Darwinizing Culture: The Status of Memetics as a Science

Front Cover
Robert Aunger
OUP Oxford, 2000 - Philosophy - 242 pages
0 Reviews
The publication in 1998 of Susan Blackmore's bestselling 'The meme machine' re-awakened the debate over the highly controverial field of memetics. In the past couple of years, there has been an explosion of interest in 'memes'. The one thing noticably missing though, has been any kind of proper debate over the validity of a concept regarded by many as scientifically suspect. Darwinizing culture: the status of memetics as a science pits leading intellectuals, (both supporters and opponents of meme theory), against eachother to battle it out, and state their case. With a foreword by Daniel Dennett, and contributions from Dan Sperber, David Hull, Robert Boyd, Susan Blackmore, Henry Plotkin, and others, the result is a thrilling and challenging debate that will perhaps mark a turning point for the field, and for future research. Superbly edited by Robert Aunger, Darwinizing culture is a thought provoking book, that will fascinate, stimulate, (and occasionally perhaps infuriate) a broad range of readers including, psychologists, biologists, philosophers, linguists, and anthropologists.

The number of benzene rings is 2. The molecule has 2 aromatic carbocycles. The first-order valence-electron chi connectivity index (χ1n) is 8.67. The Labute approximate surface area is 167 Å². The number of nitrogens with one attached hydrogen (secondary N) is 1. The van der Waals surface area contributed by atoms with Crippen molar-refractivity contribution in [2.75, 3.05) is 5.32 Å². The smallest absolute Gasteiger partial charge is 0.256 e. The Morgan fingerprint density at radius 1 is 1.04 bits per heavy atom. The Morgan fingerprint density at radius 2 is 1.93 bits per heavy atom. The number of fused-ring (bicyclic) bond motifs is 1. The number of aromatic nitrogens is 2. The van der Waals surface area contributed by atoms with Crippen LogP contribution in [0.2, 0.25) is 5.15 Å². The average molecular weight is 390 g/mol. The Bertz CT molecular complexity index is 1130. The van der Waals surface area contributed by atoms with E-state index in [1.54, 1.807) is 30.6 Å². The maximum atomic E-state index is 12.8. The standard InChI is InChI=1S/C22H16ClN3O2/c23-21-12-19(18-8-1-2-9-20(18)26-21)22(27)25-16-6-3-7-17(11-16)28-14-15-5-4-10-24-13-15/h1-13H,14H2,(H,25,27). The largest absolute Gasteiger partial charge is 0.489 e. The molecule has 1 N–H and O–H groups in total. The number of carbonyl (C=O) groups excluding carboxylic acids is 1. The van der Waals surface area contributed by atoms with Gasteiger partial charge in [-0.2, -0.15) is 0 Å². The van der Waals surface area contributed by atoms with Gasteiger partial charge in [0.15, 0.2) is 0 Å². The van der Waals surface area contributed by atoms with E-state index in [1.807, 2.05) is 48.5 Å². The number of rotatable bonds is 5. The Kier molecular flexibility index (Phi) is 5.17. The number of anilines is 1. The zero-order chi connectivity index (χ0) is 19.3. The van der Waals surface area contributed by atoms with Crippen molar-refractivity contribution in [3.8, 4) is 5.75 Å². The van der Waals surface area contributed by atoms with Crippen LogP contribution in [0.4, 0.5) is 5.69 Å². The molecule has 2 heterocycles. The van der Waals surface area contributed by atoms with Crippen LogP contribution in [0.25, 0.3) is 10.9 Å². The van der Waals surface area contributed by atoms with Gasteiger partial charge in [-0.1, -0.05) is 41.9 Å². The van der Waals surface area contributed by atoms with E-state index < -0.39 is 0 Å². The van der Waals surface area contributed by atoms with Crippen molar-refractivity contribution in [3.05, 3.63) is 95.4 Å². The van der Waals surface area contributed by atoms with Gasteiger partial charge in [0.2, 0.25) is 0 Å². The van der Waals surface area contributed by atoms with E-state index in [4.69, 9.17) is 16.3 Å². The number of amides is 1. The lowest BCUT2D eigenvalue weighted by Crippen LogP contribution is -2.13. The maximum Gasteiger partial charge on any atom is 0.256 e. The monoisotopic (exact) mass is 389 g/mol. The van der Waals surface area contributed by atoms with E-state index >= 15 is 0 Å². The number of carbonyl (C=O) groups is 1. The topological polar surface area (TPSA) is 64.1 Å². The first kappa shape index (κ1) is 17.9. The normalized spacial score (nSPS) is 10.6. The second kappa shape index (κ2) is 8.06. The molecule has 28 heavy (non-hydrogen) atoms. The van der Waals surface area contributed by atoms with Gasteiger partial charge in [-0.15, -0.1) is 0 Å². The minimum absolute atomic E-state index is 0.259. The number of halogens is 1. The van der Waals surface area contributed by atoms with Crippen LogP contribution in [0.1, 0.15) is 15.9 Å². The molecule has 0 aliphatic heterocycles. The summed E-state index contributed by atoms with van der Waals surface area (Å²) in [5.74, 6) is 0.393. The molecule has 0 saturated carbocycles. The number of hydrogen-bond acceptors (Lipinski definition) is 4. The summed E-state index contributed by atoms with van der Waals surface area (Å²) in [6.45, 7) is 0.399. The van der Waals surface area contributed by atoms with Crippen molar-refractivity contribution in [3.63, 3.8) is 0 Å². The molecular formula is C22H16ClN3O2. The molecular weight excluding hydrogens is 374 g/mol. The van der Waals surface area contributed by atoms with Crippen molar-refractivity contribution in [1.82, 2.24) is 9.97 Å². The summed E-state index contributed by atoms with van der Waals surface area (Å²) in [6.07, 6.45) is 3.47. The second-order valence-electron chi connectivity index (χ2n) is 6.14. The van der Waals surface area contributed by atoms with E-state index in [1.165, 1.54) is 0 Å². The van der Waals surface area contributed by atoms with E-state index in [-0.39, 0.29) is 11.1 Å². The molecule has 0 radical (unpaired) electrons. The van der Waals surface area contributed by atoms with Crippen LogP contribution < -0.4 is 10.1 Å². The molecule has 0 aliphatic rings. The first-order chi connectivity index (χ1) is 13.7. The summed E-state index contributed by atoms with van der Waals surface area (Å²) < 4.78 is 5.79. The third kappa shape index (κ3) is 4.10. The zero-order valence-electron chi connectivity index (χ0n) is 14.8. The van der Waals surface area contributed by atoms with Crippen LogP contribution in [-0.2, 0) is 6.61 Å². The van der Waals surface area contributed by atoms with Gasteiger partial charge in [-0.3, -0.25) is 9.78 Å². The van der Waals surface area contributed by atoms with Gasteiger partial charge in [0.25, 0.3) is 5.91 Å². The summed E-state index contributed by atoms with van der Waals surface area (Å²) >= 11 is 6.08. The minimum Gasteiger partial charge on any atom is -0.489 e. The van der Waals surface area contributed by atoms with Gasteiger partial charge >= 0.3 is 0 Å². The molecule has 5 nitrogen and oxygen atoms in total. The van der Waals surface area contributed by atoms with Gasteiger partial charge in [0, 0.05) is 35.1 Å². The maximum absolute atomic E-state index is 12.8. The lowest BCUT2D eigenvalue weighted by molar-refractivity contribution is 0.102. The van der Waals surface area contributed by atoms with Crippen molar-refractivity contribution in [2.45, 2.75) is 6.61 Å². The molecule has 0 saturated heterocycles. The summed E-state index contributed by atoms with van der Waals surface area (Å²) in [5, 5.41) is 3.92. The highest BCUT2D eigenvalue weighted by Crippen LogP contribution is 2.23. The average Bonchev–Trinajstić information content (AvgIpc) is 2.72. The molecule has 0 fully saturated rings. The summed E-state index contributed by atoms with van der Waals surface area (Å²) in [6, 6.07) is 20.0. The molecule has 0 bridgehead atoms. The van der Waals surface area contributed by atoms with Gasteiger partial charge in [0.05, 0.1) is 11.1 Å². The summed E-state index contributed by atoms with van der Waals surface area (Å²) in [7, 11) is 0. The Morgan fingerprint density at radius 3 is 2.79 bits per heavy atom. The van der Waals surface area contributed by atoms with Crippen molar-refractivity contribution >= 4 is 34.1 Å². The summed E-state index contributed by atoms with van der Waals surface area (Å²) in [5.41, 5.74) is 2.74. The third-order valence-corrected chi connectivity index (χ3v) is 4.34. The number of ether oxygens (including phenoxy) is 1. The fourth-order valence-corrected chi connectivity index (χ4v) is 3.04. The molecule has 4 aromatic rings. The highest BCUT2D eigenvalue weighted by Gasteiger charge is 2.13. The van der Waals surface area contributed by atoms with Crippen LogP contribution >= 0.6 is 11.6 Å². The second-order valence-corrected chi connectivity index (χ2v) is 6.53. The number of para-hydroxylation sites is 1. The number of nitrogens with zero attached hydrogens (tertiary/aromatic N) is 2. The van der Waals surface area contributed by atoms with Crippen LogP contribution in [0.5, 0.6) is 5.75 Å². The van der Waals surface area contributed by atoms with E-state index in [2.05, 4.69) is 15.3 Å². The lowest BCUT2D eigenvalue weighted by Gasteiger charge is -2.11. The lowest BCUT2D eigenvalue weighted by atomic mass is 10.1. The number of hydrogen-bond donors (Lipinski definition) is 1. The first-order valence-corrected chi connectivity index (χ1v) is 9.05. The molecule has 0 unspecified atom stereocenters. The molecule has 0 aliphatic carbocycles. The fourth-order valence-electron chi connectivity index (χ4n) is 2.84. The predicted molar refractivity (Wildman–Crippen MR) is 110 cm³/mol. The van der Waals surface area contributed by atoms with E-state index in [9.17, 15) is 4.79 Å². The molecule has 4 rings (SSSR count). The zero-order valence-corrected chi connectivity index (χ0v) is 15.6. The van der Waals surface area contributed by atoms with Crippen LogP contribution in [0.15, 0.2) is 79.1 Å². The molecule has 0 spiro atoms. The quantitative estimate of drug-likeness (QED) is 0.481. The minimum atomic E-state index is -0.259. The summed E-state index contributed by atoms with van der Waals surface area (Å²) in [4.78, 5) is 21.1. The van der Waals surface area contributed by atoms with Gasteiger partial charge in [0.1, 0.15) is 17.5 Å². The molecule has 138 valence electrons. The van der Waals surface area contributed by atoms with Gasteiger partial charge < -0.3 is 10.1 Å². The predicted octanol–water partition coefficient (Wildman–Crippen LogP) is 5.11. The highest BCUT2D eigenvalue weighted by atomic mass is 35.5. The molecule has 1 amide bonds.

What people are saying - Write a review

We haven't found any reviews in the usual places.

Other editions - View all

About the author (2000)

Dr Robert Aunger completed his PhD in Anthopology at UCLA. He has taught at Nortwestern University, The University of Chicago, as well as Cambridge University. He has recently signed with Free Press (via agent John Brockman) to write a trade book entitled 'The Electric Meme)

Bibliographic information